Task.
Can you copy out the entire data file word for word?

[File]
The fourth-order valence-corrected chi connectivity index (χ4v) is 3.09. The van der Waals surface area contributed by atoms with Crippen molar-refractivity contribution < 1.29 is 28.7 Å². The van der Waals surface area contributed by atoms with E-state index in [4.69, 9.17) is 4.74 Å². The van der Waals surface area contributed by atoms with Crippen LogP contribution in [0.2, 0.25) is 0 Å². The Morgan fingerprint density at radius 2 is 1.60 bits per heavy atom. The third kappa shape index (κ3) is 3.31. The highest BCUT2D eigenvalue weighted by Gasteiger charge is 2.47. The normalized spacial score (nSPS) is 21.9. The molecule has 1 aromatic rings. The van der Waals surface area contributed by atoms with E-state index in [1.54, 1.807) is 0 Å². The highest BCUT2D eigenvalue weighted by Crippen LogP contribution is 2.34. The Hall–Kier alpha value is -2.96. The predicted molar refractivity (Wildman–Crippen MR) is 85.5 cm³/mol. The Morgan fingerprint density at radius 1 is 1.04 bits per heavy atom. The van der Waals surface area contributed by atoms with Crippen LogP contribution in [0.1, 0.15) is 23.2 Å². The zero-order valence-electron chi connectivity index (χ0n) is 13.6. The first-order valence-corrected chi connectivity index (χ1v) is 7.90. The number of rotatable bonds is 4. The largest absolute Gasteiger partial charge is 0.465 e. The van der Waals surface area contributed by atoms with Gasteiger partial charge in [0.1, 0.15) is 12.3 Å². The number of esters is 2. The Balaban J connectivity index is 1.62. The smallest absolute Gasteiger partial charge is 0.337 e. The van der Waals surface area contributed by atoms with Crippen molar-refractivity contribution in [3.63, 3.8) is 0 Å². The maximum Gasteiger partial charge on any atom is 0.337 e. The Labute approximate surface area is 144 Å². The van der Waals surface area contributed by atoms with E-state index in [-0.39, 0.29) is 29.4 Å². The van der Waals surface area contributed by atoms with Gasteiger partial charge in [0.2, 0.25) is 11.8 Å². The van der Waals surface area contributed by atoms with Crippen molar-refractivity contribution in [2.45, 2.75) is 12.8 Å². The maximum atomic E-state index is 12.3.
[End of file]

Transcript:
The fourth-order valence-corrected chi connectivity index (χ4v) is 3.09. The van der Waals surface area contributed by atoms with Crippen molar-refractivity contribution < 1.29 is 28.7 Å². The van der Waals surface area contributed by atoms with E-state index in [4.69, 9.17) is 4.74 Å². The van der Waals surface area contributed by atoms with Crippen LogP contribution in [0.2, 0.25) is 0 Å². The Morgan fingerprint density at radius 2 is 1.60 bits per heavy atom. The third kappa shape index (κ3) is 3.31. The highest BCUT2D eigenvalue weighted by Gasteiger charge is 2.47. The normalized spacial score (nSPS) is 21.9. The molecule has 1 aromatic rings. The van der Waals surface area contributed by atoms with E-state index in [1.54, 1.807) is 0 Å². The highest BCUT2D eigenvalue weighted by Crippen LogP contribution is 2.34. The Hall–Kier alpha value is -2.96. The predicted molar refractivity (Wildman–Crippen MR) is 85.5 cm³/mol. The Morgan fingerprint density at radius 1 is 1.04 bits per heavy atom. The van der Waals surface area contributed by atoms with Crippen LogP contribution in [0.1, 0.15) is 23.2 Å². The zero-order valence-electron chi connectivity index (χ0n) is 13.6. The first-order valence-corrected chi connectivity index (χ1v) is 7.90. The number of rotatable bonds is 4. The largest absolute Gasteiger partial charge is 0.465 e. The van der Waals surface area contributed by atoms with Gasteiger partial charge in [0.1, 0.15) is 12.3 Å². The number of esters is 2. The Balaban J connectivity index is 1.62. The smallest absolute Gasteiger partial charge is 0.337 e. The van der Waals surface area contributed by atoms with Crippen molar-refractivity contribution in [3.63, 3.8) is 0 Å². The maximum Gasteiger partial charge on any atom is 0.337 e. The Labute approximate surface area is 144 Å². The van der Waals surface area contributed by atoms with E-state index in [-0.39, 0.29) is 29.4 Å². The van der Waals surface area contributed by atoms with Gasteiger partial charge in [0.2, 0.25) is 11.8 Å². The van der Waals surface area contributed by atoms with Crippen molar-refractivity contribution in [2.45, 2.75) is 12.8 Å². The maximum atomic E-state index is 12.3.